Friday, May 28, 2021

Helpful Highways & Bridges

Thanks to the Shelton Highways and Bridges Department for constructing new drainage and crushed stone at the new Trails Barn and parking lot at the Dog Park on Nells Rock Road.


The City crew added drainage pipes and crushed stone to dry out some chronically wet areas between the existing barn and the new barn.  Water coming off the hillside was running on top of the ledge and breaking out on the surface near the parking lot.  People going to the Dog Park during wet weather would park in the muddy spots during peak times and churn the area up into a muddy mess.  The new crushed stone mat and pipes should improve that considerably.

The Barn Yard's contractor's had finish graded the area around the barn the week before.  The City H&B crew then came in and connected the existing lot with the Barn area.

It looks good.

The Shade Garden looks really good next to the Barn.  I didn't fully appreciate that end of the gardens until I started walking around the temporary fence at the Barn site.  It's a great feature to explore if you're walking up the Dog Paw Path.

So, once again, Thank You Shelton Highways and Bridges for a nice job.  We on the Shelton Trails Committee appreciate it.

Saturday, May 22, 2021

Saturday along the RecPath

 Saturday was a good morning along the RecPath.  We met at Shelton Intermediate School, discussed cutting brush and invasive species and headed out.  Some went down to Pine Lake and worked W..  Some headed East from Constitution Boulevard.  The trails were very busy and we ran into a lot of very happy customers.

These guys were great and obviously having a lot of fun.  I think we might have some future trails volunteers here by the look of their checking out the power tools.  There were a lot, lot, lot of families out enjoying the RecPath on Saturday.  It was nice to see.

There was a big patch of Japanese knotweed growing along the East side of Meadow Street that was crowding the RecPath.  Above is a photo near the start of the work party.  I say "was" because it's not there anymore.

It's a lot clearing now.  Trouble is, Japanese knotweed is a VERY persistent invasive species, and it can only be controlled with a lot of repeated cutting and/or herbicide.  We cut what we can, but the City should probably put a bounty on the stuff.  

Along with other invasives like garlic mustard, mugwort, and burning bush.  We could really use neighbors to try to cut this stuff along roadsides where they see it.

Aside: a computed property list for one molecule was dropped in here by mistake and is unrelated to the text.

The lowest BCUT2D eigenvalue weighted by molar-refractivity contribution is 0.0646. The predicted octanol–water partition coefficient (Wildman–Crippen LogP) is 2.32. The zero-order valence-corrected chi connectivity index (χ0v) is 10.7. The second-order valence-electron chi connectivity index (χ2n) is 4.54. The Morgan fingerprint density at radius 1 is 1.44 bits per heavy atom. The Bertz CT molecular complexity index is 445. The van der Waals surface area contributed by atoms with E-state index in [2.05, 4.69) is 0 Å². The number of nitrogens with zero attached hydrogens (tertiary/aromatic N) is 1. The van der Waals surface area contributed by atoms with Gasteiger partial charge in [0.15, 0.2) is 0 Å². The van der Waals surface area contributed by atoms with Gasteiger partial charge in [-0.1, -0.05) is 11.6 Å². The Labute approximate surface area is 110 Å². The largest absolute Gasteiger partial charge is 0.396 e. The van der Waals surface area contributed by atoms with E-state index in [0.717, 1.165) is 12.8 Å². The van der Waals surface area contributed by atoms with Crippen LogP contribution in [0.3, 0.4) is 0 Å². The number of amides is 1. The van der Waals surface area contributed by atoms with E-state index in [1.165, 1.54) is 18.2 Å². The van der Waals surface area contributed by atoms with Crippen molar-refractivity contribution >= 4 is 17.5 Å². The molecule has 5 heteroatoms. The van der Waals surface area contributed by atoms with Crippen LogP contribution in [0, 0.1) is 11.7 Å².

One reason the invasive species need to be cut back is to allow native species like Jack-in-the-pulpet, or Cinnamon fern to survive.


The Wheeler St. access by the Senior Center & Police Station was cleared out, as was the RecPath to Constitution Blvd., and the Shelton Intermediate School trail. 

All in all it was a productive, and surprisingly hot morning.  It got up to 90 degrees later in the day.  Much too early in the year for that stuff.

So thanks from the Shelton Trails Committee to all our volunteers: Ellen, Betsey, Ralph, Ralph, Bob, Terry, Mark, & Bill.




Saturday, May 8, 2021

Spring Brush Cutting

 Ah Spring, the time when everything is flowering and green along the trails.  Including all the invasive species and briars that crowd out native plants and clog the trails.  Time to start cutting things back.  Volunteers started this year's Spring cutting Saturday along the Turkey Trot Trail north of Rt. 108.

About 11 volunteers armed with loppers, hedge trimmers, and brushcutters worked north along the trail taking out briars, burning bush, Russian olive, and other trouble plants along the trails.  Best to take them out now before they start really growing out into the trails.  We left some of the slower growing native plants that don't cause a problem, like Highbush blueberry, for birds and other wildlife.

Ralph and Ellen cutting briars near the junction with Turkey Trot & powerline trails.

 There were thick briars near some of the trail junctions.

A "Before" picture of one stretch of trail going to a small footbridge.  The combination of open canopy along the powerlines and wet areas makes a fertile growing area for some species.

"During" - Matt and other volunteers cut high and low in locations.

The "After" picture has a much clearer trail and we'll be ready for some growth in the coming months without the trail being blocked.

Andrew was using long-handled loppers in many thorny areas.

Ralph was using one other hedge trimmers in other areas.

We also cleared out beech branches and saplings on the Paugussett Trail from the RecPath to the powerlines and along the Turkey Trot Trail.  One area that was focused on was making sure the trail blazes were visible, and that you could see around the inside of curves so the trails were easier to follow.

It was a productive morning and thanks to Ralph, Ralph, Bill, Andrew, Matt, Ellen, Graham, Luis, Bob, Mark, and Terry for helping out.